Wondering what to tip in restaurants? Where to get a great coffee? Or whether Vienna’s stores take credit cards? Here some local guidance on how to make life easier when eating out or shopping.
- See also: Viennese food and drink
Eating out in Vienna
Vienna is best known for its famous café culture (though we have Starbucks and McCafé now, too). But the city’s wine taverns (the Heuriger) represent another tradition firmly anchored in Viennese life.
Obviously, Austria’s capital also hosts a variety of pubs, bars, and restaurants – from Irish watering holes to Michelin star establishments (twelve with between one and three stars the last time I checked).
I’m not going to highlight specific places, except for some rare exceptions…beginning with those in my particular area of expertise: coffee houses and confectioneries.
That famous café culture takes place in equally famous coffee houses. But which ones should you try?
Here’s a list of some of the best cafés in the city, as suggested by locals (which means me, my friends and relatives). How I suffered: forced to visit each location and try the coffee and cake.
These Viennese Konditoreien (confectioneries) also have a long and illustrious history. Think of them as cafés with an unfeasibly large cake counter.
Particular mention should go to the traditional ice cream parlours, which now tend to offer a number of vegan ice creams, too.
Long queues may form outside these famous Schnitzel-serving restaurants in the centre. But is a visit to Figlmüller worth the wait? Answer here.
Local traditions & rules
Regardless of where you go to eat and drink, you’ll want to know the rules and etiquette in Vienna. Some helpful advice for you:
- Service is almost always at the table, often even in places that look like British pubs. (Learn the rules for ordering and paying for food and drink)
- And your bill very rarely includes that service; I can’t recall having ever seen it included, frankly. So you should tip waiting staff. (See guidelines for tipping in restaurants)
- If you’re drinking alcohol, particularly with locals, you’ll want to know how to behave before taking that first sip. (Discover how you say “cheers” – it’s a ritual)
- Ah, but when can you drink in Vienna? And how old do you have to be? (Learn about drinking hours and ages)
- And can you have a cigarette inside bars and restaurants? (The short answer is “no”, but read up on local smoking regulations)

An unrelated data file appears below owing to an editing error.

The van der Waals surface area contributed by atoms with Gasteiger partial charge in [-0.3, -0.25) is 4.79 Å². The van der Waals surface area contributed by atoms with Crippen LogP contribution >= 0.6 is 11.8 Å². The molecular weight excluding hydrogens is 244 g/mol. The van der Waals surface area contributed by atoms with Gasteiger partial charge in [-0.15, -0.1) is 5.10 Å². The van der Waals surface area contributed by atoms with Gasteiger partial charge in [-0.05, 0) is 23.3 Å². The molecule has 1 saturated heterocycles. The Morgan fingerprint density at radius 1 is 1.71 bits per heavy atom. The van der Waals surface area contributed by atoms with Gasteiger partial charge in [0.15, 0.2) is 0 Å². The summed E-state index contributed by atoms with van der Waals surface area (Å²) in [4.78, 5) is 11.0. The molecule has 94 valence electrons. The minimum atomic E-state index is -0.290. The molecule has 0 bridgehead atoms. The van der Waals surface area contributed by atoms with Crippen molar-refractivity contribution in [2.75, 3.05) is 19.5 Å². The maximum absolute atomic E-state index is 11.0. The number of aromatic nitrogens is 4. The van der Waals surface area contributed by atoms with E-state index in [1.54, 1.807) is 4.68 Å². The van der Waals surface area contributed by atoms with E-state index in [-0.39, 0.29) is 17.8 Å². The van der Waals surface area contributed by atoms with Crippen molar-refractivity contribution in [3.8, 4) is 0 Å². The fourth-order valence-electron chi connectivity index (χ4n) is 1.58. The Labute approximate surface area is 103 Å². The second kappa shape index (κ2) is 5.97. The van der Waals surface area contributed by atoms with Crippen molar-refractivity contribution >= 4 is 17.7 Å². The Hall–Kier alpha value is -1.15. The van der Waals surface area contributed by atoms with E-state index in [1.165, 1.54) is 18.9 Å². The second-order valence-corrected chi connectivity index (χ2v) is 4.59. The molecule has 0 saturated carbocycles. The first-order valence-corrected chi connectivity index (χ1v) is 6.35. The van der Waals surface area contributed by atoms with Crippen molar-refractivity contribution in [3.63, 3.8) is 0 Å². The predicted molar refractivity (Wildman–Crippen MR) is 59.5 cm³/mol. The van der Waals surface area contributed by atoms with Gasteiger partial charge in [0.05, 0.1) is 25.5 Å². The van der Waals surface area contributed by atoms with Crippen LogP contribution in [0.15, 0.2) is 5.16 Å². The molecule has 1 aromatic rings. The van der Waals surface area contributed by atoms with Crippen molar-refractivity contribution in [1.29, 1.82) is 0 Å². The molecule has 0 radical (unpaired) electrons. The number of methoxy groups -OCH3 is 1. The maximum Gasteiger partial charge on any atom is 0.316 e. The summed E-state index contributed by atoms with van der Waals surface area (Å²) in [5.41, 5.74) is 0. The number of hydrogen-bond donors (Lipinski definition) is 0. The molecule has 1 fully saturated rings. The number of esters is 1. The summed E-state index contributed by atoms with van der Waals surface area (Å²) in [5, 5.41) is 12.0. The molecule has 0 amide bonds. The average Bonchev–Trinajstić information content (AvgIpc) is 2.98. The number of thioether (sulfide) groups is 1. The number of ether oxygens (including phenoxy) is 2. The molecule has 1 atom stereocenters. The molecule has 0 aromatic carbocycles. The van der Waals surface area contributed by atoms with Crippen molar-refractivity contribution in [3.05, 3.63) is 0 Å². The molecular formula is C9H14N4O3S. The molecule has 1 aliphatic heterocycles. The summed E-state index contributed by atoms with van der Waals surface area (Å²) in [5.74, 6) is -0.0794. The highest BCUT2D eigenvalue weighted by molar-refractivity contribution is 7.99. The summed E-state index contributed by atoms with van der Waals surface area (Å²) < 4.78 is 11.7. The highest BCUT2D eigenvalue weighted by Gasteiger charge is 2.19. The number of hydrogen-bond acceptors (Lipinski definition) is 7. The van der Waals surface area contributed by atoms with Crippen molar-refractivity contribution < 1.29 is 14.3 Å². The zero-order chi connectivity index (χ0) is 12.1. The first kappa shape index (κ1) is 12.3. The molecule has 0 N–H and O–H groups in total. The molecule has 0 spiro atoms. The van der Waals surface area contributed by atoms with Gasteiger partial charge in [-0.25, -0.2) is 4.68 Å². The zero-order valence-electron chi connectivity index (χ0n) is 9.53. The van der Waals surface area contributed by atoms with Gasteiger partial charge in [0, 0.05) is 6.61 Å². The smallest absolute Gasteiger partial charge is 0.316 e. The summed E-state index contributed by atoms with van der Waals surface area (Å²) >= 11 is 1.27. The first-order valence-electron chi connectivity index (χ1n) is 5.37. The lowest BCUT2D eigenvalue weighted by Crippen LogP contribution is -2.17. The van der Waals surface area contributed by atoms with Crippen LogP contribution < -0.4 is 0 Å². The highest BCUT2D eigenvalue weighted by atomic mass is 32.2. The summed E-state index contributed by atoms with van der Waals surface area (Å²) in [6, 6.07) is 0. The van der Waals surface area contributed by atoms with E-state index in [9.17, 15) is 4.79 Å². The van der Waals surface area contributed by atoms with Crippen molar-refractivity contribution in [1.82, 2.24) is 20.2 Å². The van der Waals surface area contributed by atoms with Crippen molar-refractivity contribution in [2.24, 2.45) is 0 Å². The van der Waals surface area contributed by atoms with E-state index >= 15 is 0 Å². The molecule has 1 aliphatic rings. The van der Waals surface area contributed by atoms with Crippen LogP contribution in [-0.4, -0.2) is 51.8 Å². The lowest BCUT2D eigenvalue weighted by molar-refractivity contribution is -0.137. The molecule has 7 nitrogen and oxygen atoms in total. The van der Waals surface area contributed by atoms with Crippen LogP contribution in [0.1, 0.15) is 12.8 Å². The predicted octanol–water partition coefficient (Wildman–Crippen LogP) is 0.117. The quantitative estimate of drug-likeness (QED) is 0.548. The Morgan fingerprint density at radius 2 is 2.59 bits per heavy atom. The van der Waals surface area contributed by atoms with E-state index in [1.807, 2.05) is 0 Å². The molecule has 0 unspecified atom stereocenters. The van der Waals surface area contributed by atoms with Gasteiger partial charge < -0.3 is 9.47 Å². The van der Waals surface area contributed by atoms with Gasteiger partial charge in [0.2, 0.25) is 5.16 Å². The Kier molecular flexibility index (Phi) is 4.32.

- Finally, menus often come with a bunch of letters attached to each food description. These refer to allergens. (Understand the allergy information codes)
Shopping in Vienna
Like any affluent capital city, Vienna bursts with shopping opportunities.
The two main central “shop ’till you drop” streets are the Kärntner Straße / Graben area (the pedestrianised city center) and Mariahilfer Straße (a little further out).
Useful shopping advice
- What are the best shopping areas? Hint: the hotspots all sit in or near the centre, except for the big malls
- When are the shops open? Hint: possibly not as often as you think. Sunday shopping and 24hr shopping are not a thing in Vienna, barring a few exceptions
- Is Vienna expensive? Hint: probably not as expensive as you might imagine. I’ve listed typical prices for food, travel, and entertainment
- Do stores take credit cards? Hint: not as much as you probably expect. Vienna runs on cash and debit cards, mostly, especially in bars and at markets
- What make good souvenirs? Hint: you’re spoiled for choice, but cake and chocolate do feature prominently in my list of suggestions.
Useful store tips
And some advice for particular needs…
- If you’re desperate for self-raising flour or Cadbury’s chocolate, then Bobby’s foodstore near Karlsplatz station stocks UK and US groceries
- Vienna’s largest open-air food market is the Naschmarkt, with products from all over the world as well as numerous bars and restaurants
- The local answer to the tobacconist and newsagent is the Trafik
- If you’re going old school and want to send a postcard back home, then you need to know about stamps and post offices
- For snacks, picnics, bottled water etc., pop into one of the supermarkets, who also make financial sense for a little souvenir shopping if you’re thinking of buying chocolate and Mozart balls (Mozartkugeln)
- Finally, because I had to research this in doomed pursuit of an obscure Asiatic sauce, Vienna has a couple of Japanese food stores